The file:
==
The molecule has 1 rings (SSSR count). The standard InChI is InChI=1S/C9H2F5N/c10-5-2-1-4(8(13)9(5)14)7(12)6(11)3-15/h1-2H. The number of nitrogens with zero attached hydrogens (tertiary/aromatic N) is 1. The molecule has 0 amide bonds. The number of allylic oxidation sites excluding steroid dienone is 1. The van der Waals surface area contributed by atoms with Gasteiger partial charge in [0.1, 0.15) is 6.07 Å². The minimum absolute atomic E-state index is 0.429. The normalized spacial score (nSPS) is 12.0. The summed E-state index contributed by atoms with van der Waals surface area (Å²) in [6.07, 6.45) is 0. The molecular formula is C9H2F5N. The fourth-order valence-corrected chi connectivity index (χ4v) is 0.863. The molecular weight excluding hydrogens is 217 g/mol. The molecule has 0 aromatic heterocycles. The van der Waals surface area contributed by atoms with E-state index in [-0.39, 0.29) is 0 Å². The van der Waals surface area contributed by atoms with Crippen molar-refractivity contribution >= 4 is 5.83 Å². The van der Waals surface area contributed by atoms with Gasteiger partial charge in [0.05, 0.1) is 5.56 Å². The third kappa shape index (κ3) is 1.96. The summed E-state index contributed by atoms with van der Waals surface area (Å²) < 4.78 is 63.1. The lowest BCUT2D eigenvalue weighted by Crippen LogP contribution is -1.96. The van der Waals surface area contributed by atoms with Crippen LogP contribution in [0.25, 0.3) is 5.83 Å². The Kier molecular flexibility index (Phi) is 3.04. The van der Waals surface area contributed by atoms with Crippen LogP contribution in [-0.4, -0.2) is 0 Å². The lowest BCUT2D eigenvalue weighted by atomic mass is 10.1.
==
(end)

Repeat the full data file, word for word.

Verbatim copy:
The molecule has 1 rings (SSSR count). The standard InChI is InChI=1S/C9H2F5N/c10-5-2-1-4(8(13)9(5)14)7(12)6(11)3-15/h1-2H. The number of nitrogens with zero attached hydrogens (tertiary/aromatic N) is 1. The molecule has 0 amide bonds. The number of allylic oxidation sites excluding steroid dienone is 1. The van der Waals surface area contributed by atoms with Gasteiger partial charge in [0.1, 0.15) is 6.07 Å². The minimum absolute atomic E-state index is 0.429. The normalized spacial score (nSPS) is 12.0. The summed E-state index contributed by atoms with van der Waals surface area (Å²) in [6.07, 6.45) is 0. The molecular formula is C9H2F5N. The fourth-order valence-corrected chi connectivity index (χ4v) is 0.863. The molecular weight excluding hydrogens is 217 g/mol. The molecule has 0 aromatic heterocycles. The van der Waals surface area contributed by atoms with E-state index in [-0.39, 0.29) is 0 Å². The van der Waals surface area contributed by atoms with Crippen molar-refractivity contribution >= 4 is 5.83 Å². The van der Waals surface area contributed by atoms with Gasteiger partial charge in [0.05, 0.1) is 5.56 Å². The third kappa shape index (κ3) is 1.96. The summed E-state index contributed by atoms with van der Waals surface area (Å²) < 4.78 is 63.1. The lowest BCUT2D eigenvalue weighted by Crippen LogP contribution is -1.96. The van der Waals surface area contributed by atoms with Crippen LogP contribution in [0.25, 0.3) is 5.83 Å². The Kier molecular flexibility index (Phi) is 3.04. The van der Waals surface area contributed by atoms with Crippen LogP contribution in [-0.4, -0.2) is 0 Å². The lowest BCUT2D eigenvalue weighted by atomic mass is 10.1.